Hydrogen and the Low-Temperature Fuel Cell
Hydrogen, like electricity, is a high-quality but high-cost energy carrier. Its adoption by the market depends on the availability of technologies and/or policies that put a high market value on H2. One such enabling technology for H2 is the low-temperature fuel cell (FC), which has wide market opportunities in both transportation and stationary combined heat and power (CHP) applications. Currently the most promising low-temperature FC is the proton-exchange membrane (PEM) FC, a focus of DOE and industrial R&D efforts. The PEM fuel cell offers the potential of low cost in mass production and power densities high enough even for demanding applications such as the automobile (see Chapter 3).
The successful commercialization of the low temperature FC would put a high market price on H2 because H2 is the natural fuel for low-temperature FCs. However, the fuel delivered to a FC can also be some other fuel that is processed at the point of use into a H2-rich gas the FC can use. Because there is no H2 energy infrastructure, PEM FCs might be launched in the market with conventional hydrocarbon fuels and point-of-use fuel processors. For CHP applications PEM FCs will be fueled initially with natural gas (NG) that is reformed onsite to a H2-rich gaseous mixture the FC can utilize; fuel processors for such applications are commercially available. For automotive applications, projects supported by the Office of Transportation Technologies (OTT) in EE and industrial R&D efforts in the United States and abroad are directed to developing fuel processors that could convert onboard the vehicle a liquid fuel (e.g., gasoline, diesel fuel, a synthetic hydrocarbon fuel, methanol or ethanol) into a suitable H2-rich gas.
If FCs are launched in the market this way, there would be strong market pressures to shift to H2 as quickly as a H2 infrastructure could be put into place. PEM FCs operate at such low temperatures (~80 C) that fuel processing at the point of use to produce a H2-rich gas suitable for FC use is relatively inefficient. And gasoline FC cars would be heavier, less energy-efficient, and more costly to own and operate (e.g. on a cents per km basis) than FC cars operated on H2 derived from natural gas, even though the H2 would be more costly (on a $/GJ basis) in the latter case.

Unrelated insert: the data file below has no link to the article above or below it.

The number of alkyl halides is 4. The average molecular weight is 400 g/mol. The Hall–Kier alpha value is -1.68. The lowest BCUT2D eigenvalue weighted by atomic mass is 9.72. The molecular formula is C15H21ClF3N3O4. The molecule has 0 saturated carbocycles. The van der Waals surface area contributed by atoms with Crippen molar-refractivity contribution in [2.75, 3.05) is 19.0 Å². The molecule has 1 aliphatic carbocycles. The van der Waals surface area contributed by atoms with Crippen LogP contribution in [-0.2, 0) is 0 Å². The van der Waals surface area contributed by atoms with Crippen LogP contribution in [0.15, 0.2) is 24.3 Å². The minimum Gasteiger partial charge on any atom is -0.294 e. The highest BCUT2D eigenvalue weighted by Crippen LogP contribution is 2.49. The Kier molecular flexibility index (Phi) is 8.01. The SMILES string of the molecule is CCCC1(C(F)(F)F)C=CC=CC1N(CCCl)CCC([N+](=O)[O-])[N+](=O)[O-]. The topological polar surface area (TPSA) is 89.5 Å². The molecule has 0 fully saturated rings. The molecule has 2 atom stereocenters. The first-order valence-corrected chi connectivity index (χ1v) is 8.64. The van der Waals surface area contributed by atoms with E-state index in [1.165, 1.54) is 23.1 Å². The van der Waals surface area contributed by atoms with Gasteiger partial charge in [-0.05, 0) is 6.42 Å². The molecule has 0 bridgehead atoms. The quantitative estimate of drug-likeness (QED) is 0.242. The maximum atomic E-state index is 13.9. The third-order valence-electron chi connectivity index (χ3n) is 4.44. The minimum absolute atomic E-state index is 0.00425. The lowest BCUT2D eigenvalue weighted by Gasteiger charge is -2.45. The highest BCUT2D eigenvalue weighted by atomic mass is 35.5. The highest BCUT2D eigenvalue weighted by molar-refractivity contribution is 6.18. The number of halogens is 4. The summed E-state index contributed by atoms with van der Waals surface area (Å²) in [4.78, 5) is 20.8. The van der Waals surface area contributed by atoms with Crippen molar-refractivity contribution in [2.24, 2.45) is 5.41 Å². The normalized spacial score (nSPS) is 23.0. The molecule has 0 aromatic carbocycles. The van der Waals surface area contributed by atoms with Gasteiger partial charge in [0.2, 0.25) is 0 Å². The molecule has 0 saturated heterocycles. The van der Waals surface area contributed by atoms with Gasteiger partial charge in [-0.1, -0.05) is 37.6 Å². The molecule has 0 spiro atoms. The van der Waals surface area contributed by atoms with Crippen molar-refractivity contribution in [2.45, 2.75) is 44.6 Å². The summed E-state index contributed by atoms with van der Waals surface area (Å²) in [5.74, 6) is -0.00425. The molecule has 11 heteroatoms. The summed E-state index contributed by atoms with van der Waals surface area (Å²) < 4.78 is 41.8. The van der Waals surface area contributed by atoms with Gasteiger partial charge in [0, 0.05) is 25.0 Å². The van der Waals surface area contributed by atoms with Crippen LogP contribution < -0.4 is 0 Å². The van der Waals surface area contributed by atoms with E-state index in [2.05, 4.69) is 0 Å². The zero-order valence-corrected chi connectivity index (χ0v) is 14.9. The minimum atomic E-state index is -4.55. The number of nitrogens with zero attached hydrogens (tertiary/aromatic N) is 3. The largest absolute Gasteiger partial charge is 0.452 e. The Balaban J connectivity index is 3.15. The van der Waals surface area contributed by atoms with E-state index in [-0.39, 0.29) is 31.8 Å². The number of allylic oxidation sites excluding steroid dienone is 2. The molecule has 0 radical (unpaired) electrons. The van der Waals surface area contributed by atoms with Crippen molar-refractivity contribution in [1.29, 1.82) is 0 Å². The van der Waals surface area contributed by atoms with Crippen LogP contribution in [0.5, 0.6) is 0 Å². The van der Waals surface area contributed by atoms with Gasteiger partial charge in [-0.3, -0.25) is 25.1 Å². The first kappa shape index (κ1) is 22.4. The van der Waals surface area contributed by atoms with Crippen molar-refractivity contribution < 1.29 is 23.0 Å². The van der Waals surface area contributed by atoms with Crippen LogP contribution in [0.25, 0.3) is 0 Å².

Prospective Benefits of H2
H2 FCs emit no air pollutants and could be supported with domestic energy sources, reducing oil imports. Zero life-cycle CO2 emissions can be realized if H2 is produced electrolytically from water using renewable power sources. When H2 is produced from fossil fuels, deep reductions in CO2 emissions can be achieved by sequestering the CO2 separated from H2 at the production facility.
H2 Production
About 1 percent of U.S. primary energy is used to produce H2, mostly for chemical process industry use. Most H2 is produced from natural gas, the least costly approach and a mature technology; about 5 percent of U.S. natural gas production is used to make H2.
H2 can also be derived from any other carbonaceous feedstock (e.g., heavy oil, coal, biomass, municipal solid waste) via thermochemical gasification. When H2 is produced from a carbonaceous feedstock a stream of nearly pure CO2 (accounting for two-thirds or more of the carbon in the feedstock) can be produced as a byproduct and isolated from the atmosphere [e.g., through sequestration (storage) underground in depleted oil or gas fields, deep coal beds, or deep saline aquifers, and possibly also in the deep ocean], potentially at low incremental cost. Because underground storage capacity for CO2 is probably at least several hundreds and possibly thousands of gigatons of carbon (GtC), successful development of low-temperature FCs would make possible major roles for fossil fuels in a GHG-constrained world.50 Except for market applications in which H2 is produced from offpeak hydropower or other low-cost surplus electricity, electrolytic hydrogen will be much more costly than H2 produced from carbonaceous feedstocks, even if CO2 sequestration costs are taken into account and long-term cost goals for renewable electric sources are met.
The DOE Program
H2-producing and H2-using technologies, various enabling technologies (e.g., H2 storage), and systems analysis are currently supported. While the program was small ($1 to $2 million per year) in the 1980s, it has recently grown to its current funding level of $15 million per year.

The DOE program has several good projects addressing critical needs, such as H2 storage (notably light-weight storage canisters for storing H2 at high pressures and carbon nanostructure storage); sorption-enhanced reactions for H2 production; gaseous separation technologies; R&D on and novel demonstrations of fuel cells; H2 diagnostics; H2 safety research; and systems analysis.